Insights and discoveries
from deep in the weeds

Thursday, March 29, 2012

Passing control from a custom HttpHandler to the default handler in

Using System.Web.Routing and IIS7 you can do some pretty interesting stuff with a web app. It also opens up a lot of possibilities for "modernizing" old webforms applications that are stuck with ugly paths and query strings by overriding the default handlers and parsing out the page path yourself.

One thing I wanted to do was to map certain paths back to an aspx page, but dynamically - e.g. I wanted to be able to parse out a path and using complex logic, build a new "real" path+querystring that I could just pass to the default handler. This way I can create nice clean API-like paths and map them to an old, ugly query-string based API. The routing part is a piece of cake. (Well, not really, but it's not a mystery). But how do you invoke the default handler from code? There's a baffling lack of info out there, so I figured I'd post a solution for future coders.

After some digging I realized that, actually, the default handler is just the plain old System.Web.UI.Page object. I tried to just create an instance of one and call ProcessRequest like you would any other handler. Nothing at all. No error, no output.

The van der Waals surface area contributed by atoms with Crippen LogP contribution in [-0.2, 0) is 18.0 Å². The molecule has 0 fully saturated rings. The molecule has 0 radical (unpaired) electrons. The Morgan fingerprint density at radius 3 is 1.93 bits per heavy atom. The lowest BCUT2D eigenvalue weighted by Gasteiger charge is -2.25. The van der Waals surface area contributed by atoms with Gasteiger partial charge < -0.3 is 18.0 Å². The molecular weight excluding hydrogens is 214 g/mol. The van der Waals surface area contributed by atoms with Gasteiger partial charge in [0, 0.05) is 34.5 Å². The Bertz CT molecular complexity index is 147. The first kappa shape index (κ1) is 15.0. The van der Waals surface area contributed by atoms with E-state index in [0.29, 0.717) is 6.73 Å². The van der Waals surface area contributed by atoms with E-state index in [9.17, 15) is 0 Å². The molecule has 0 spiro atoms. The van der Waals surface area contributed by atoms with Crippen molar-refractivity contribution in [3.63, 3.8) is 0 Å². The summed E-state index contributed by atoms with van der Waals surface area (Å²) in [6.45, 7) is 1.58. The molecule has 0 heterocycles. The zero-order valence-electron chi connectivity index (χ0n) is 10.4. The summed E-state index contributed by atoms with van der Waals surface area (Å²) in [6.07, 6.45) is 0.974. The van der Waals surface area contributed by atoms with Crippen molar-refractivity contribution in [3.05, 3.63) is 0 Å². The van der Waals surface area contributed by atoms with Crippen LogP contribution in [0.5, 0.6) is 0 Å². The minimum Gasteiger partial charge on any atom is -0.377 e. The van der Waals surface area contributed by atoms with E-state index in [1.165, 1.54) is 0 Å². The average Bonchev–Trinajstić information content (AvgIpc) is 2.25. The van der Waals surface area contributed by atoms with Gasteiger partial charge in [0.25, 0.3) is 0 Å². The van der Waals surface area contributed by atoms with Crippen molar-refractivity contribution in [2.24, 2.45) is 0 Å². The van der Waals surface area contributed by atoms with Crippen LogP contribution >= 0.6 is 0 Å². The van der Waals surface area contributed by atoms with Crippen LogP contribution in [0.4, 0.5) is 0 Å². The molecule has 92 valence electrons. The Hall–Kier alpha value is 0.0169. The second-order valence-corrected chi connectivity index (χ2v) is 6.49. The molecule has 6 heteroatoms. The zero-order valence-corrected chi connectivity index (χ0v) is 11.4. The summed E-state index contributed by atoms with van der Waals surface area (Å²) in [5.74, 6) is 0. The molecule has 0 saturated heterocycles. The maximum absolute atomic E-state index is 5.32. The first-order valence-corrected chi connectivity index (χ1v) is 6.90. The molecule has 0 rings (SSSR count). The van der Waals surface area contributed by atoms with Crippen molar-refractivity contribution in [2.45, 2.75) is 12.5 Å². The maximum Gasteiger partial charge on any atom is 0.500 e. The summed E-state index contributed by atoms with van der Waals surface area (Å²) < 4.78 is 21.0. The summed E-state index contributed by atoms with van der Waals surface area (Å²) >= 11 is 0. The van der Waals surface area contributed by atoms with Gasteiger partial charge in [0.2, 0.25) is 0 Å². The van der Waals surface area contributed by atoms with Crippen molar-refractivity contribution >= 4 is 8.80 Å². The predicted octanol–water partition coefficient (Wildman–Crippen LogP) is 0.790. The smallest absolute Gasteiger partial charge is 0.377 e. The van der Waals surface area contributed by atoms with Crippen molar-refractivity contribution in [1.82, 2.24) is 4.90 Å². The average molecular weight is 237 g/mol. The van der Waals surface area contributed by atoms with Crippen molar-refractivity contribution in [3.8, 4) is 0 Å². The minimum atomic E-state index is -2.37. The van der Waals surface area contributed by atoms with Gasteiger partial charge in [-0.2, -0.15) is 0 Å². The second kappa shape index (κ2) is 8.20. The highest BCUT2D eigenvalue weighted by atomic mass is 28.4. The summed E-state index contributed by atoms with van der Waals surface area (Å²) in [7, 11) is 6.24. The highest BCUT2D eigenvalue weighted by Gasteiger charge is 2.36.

Microsoft is decidedly no help with this either. For Page.ProcessRequest, their documentation actually says:

You should not call this method.

Let us proceed to tread into "you have been warned" territory, though. The problem is you (apparently) aren't just supposed to create a new Page. You should use the PageHandlerFactory. Unfortunately, MS has inconveniently laden that thing with an internal constructor, so you can't make one of those, either.

Thanks to Robert's C# musings for the answer to this one, which is the key to solving this problem. You can't instantiate a class with an internal constructor, directly. But you can make yourself an instance of any class that doesn't call any constructor using a well-hidden GetUninitializedObject method. Since the constructor in the case of this factory is designed only to prevent us from using the factory, and doesn't actually do antyhing useful, not a problem. Once you've got access to the handler factory, the rest falls into place pretty easily. Here's some basic code that maps any path to default.aspx, converting the original path to a query parameter.